By Sally Fahey

Thirty-two-year-old Chris Stewart started training this summer in Toronto hoping to find a job this fall.

He has 160 goals, 321 points and 729 penalty minutes in 652 career regular-season NHL games over 10 seasons with six franchises, and he saw an opening with the Flyers, agreeing to a professional tryout in July.

“It kind of just happened by chance,” said Stewart, one of 16 players across the NHL on PTOs. “Once I saw (the Flyers) got rid of Wayne Simmonds, Dale Weise, and traded Radko Gudas, they didn’t have a lot of physicality in their lineup. That organization made the most sense.”

Plenty of familiar faces didn’t hurt either.

Stewart signed his most recent NHL contract with the Minnesota Wild back in 2016 when Flyers general manager Chuck Fletcher was in charge. He was also put on waivers by Fletcher in February 2018 before getting scooped up by the Calgary Flames.

“Things didn’t work out the way I wanted in Minnesota,” said Stewart, who had just 45 points (25 goals, 20 assists) in 146 games with the club. “It was a business move and Chuck was 100 per cent honest with me from Day 1. I’ve got a lot of respect for him as a GM and as a man.

“It’s funny how things come full circle in life.”

Flyers assistant coach Ian Laperriere, meanwhile, is a member of the newly-hired Alain Vigneault’s staff and played for the Colorado Avalanche when Stewart was a rookie on the team in 2008-09.

“If anyone knows me as a player, it’s definitely those guys,” said the 18th pick in the 2006 draft. “But at the end of the day, no favours are going to be given. I’ve got to take a job, I’ve got to win a job.”

Stewart said even though hockey is trending towards smaller, quicker players, there’s still a need for size and strength — as long as they can skate.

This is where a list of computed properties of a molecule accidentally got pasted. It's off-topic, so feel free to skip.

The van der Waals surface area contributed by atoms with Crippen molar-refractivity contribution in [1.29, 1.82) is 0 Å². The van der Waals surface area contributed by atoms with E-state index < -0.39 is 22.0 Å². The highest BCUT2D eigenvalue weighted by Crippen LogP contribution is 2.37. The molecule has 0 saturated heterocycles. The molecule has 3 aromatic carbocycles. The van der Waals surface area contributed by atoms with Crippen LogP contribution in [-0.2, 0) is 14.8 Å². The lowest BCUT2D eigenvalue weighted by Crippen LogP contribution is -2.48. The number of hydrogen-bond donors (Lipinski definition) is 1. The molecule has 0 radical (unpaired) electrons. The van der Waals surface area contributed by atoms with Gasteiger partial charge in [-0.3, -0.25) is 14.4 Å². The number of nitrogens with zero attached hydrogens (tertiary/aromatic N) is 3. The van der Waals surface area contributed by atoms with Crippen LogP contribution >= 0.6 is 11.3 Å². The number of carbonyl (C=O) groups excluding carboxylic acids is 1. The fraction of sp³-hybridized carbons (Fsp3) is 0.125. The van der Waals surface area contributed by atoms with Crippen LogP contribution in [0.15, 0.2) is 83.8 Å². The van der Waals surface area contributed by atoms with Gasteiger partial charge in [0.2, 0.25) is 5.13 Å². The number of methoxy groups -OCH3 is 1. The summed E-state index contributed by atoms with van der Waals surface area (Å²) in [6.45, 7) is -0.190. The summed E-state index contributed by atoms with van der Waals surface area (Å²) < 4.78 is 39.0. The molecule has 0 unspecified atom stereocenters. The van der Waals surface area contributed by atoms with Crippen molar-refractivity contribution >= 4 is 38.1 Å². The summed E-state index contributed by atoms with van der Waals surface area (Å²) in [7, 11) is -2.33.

“As much as the game’s changed, you look at the Stanley Cup final and the last two winners, they’re both physical teams,” he said. “Come playoff time, you definitely need a couple guys in your lineup that bring that sandpaper and can wear teams down. On top of that, I’m confident in my offensive abilities. My last year in the league I had 10 goals in 50 games on the fourth line playing 11 minutes.

“I can skate with these young guys. I’m a big guy, I can move. I’m going into Philly to make some noise.”

But the thought did cross Stewart’s mind last season that his NHL life might be over. If that was the case, he wasn’t going to lose any sleep.

It will be an uphill battle to make the Flyers — players on PTOs are without contracts and promised nothing — but he’s eager to give it one more shot.

“I’m very comfortable in my own skin,” Stewart said. “I played 10 years in the NHL. I’d give anything to have an 11th, but if I don’t is that going to make me feel any less successful? I don’t think so. I wanted to put my best foot forward and have one last summer of giving everything I had.

“Whatever happens in October, I’m willing to live with it.”

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